The Trouble with Pronouns
Two reasons to avoid pronouns:
Something preachers have learned:
God has God’s plan for God’s people.
Legal makes you spell things out:
Do not take Zoltoff
If you are allergic to Zoltoff
Or to the ingredients in Zoltoff.
But then new uses for familiar words,
A way of saying who you are:
She, her, he, him, they, them.
The school association was meeting
This was 1960.
The Latin teachers were packed
Into a tiny hotel room
To hear a paper on some obscure grammar.
A man about 40, a priest, I think,
Turned to the group, smiling
As if to reveal a monstrous secret:
You know the trouble
With the relative pronoun,
They don’t always agree.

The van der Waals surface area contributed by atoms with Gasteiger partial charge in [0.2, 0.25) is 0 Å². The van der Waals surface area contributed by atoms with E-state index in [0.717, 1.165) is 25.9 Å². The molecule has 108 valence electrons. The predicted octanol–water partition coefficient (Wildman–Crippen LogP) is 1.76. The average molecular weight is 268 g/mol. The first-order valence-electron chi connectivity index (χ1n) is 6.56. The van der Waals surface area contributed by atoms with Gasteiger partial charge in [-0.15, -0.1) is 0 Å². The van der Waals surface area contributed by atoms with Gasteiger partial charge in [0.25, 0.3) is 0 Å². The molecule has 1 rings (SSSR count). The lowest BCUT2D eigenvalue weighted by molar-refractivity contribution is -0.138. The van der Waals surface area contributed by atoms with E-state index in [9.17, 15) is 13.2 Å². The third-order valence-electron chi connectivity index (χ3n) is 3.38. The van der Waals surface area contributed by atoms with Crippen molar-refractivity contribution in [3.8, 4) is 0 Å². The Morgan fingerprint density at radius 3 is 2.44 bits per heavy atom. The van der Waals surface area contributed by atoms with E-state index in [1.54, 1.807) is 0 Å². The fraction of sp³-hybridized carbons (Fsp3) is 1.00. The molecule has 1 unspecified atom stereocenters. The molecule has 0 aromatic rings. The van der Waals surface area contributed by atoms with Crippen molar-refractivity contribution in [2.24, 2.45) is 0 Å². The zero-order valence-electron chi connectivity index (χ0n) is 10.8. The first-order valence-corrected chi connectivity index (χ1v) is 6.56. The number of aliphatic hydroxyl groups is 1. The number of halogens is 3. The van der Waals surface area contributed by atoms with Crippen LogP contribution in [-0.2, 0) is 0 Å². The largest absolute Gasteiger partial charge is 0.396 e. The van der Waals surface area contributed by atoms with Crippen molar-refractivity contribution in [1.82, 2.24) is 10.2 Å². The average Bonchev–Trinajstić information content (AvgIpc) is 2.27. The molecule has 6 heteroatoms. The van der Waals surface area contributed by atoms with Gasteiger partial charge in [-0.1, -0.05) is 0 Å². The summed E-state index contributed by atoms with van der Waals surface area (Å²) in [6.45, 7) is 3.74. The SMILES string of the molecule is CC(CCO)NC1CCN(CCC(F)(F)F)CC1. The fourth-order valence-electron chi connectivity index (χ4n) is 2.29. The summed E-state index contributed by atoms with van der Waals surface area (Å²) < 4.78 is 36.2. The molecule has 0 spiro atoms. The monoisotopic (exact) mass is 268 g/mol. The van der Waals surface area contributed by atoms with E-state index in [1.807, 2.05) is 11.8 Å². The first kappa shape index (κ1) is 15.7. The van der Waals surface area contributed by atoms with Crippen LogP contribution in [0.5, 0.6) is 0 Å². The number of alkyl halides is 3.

Memory, that persistent puff of lint
Caught on the edge of the kitchen counter,
Preserved to no good use:
At the supermarket I lurk
While my wife considers cleansers,
Idly eyeing a shelf of
White plastic waste baskets.
Where in the world, a clerk once asked,
Did you find that beautiful basket-weave?
This was 40 years past,
In a discount store long since
Gone belly up,
Many towns and houses ago,
Along Route One,
Strip malls bulldozed out for condos,
Maybe just inside Fairfax County.
What has become of the
Basket-weave waste can
We bought that day
And the woman who sold it to us,
Remembered out of so much not,
How many check-out lines stood in,
How many white waste baskets yet to buy?
Robert Demaree is the author of four book-length collections of poems, including Other Ladders published in 2017 by Beech River Books. His poems have received first place in competitions sponsored by the Poetry Society of New Hampshire and the Burlington Writers Club. He is a retired school administrator with ties to North Carolina, Pennsylvania and New Hampshire. Bob’s poems have appeared in over 150 periodicals including Cold Mountain Review and Louisville Review.